A candy co-product could be an economical alternative to partly replace the use of lactose in nursery pigs, American scientists write.
The results have now been published in the scientific journal Journal of Animal Science. Earlier, the outcomes were presented at the ADSA Midwest Branch/ASAS Midwestern Meeting.
The experiment investigated the effects of Chocolate Candy Feed, manufactured by International Ingredient Corporation, St Louis, MO, USA, which could be seen as an alternative carbohydrate source to dietary lactose, on growth performance and on health status of nursery pigs.
The scientists conclude that the “candy co-product can be used to replace up to 45% of dietary lactose for nursery pigs without negative effects on growth performance or health status.”
The test was done at Smithfield Premium Genetics, located in Rose Hill, NC, United States. In total, 1,408 crossbred pigs of 21 days old and on average 7.1 kg body weight were involved were randomly assigned to 4 treatments (16 pens/treatment and 22 pigs/pen) in a randomised complete block design: 0, 15, 30, and 45% of lactose replaced by the candy co-product based on equal amounts of total sugars.
The experimental period was divided into 3 phases:
Pigs received a common phase III diet. The levels of lactose, supplied by whey permeate (about 79.3% lactose), were 20, 8, and 0% in phase I, II, and III, respectively.
All experimental diets contained the same levels of essential amino acids and energy for each phase. Faecal scores were observed on day 5, 7, and 9 after weaning. Blood samples were taken at the end of phase I and II to measure blood urea nitrogen levels.
The duration of phase I tended to linearly decrease with increasing the candy co-product. In phase I, the average daily feed intake (ADFI) increased with increasing the candy co-product whereas average daily gain (ADG) and feed conversion ratio (FCR) did not change.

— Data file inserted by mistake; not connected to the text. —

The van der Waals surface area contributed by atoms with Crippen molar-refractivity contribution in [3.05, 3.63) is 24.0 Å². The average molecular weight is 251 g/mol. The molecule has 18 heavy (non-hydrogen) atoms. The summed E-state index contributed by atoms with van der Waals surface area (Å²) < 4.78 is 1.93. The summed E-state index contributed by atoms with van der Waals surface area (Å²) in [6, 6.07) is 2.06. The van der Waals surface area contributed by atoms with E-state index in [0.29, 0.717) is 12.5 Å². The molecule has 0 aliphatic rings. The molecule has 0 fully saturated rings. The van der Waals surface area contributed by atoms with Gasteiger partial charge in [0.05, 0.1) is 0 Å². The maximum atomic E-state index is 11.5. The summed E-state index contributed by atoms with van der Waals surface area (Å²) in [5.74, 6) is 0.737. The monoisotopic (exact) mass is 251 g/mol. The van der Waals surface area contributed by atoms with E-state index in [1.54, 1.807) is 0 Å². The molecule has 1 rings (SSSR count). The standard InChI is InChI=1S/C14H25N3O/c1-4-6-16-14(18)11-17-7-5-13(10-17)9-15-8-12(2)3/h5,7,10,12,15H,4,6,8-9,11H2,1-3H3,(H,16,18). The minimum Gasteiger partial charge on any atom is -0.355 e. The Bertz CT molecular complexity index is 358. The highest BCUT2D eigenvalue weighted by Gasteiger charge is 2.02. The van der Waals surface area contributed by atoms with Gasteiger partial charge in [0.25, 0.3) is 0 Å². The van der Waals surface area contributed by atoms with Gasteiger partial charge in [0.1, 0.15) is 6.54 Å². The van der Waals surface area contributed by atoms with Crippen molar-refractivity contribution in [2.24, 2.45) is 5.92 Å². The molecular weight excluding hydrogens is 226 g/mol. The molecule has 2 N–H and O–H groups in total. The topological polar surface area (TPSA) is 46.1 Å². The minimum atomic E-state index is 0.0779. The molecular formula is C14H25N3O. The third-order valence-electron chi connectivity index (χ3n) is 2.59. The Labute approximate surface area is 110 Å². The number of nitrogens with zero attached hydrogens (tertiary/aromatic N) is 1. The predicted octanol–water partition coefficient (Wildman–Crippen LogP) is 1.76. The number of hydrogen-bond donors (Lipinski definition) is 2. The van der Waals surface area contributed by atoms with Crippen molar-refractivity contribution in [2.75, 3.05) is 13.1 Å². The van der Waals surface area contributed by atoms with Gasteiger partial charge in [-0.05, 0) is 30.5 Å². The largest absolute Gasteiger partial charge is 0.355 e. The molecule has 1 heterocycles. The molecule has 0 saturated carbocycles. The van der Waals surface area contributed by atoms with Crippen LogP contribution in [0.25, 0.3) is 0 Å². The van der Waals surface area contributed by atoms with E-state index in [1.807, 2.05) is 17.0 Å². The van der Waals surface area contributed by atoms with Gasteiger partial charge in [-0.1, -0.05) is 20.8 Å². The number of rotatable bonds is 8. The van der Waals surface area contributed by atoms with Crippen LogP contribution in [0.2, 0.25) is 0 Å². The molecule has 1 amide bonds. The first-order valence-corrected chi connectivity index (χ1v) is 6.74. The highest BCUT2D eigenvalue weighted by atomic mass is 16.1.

In phase II, the duration and ADFI did not change whereas ADG linearly decreased with increasing the candy co-product. However, the FCR was not changed as the candy co-product increased.
During phase I and II together, the duration was linearly decreased as the candy co-product increased, whereas no difference in growth performance was observed.
Overall, ADFI, ADG, and FCR were not affected by replacing whey permeate with the candy co-product in diets, indicating no adverse effects of the candy co-product as a carbohydrate substitute to lactose on growth performance of nursery pigs.
Blood urea nitrogen levels did not change in phase I but tended to linearly increase in phase II as the candy co-product increased. There were no differences in faecal scores and mortality as the candy co-product increased. However, increasing the candy coproduct tended to linearly decrease morbidity, which implies no adverse effects of a candy co-product replacement on health status of nursery pigs.
The scientific article was written by J.Y. Guo and S.W. Kim, North Carolina State University, Raleigh, NC, USA; and C.E. Phillips and M.T. Coffey, Murphy Brown LLC, Rose Hill, NC, USA.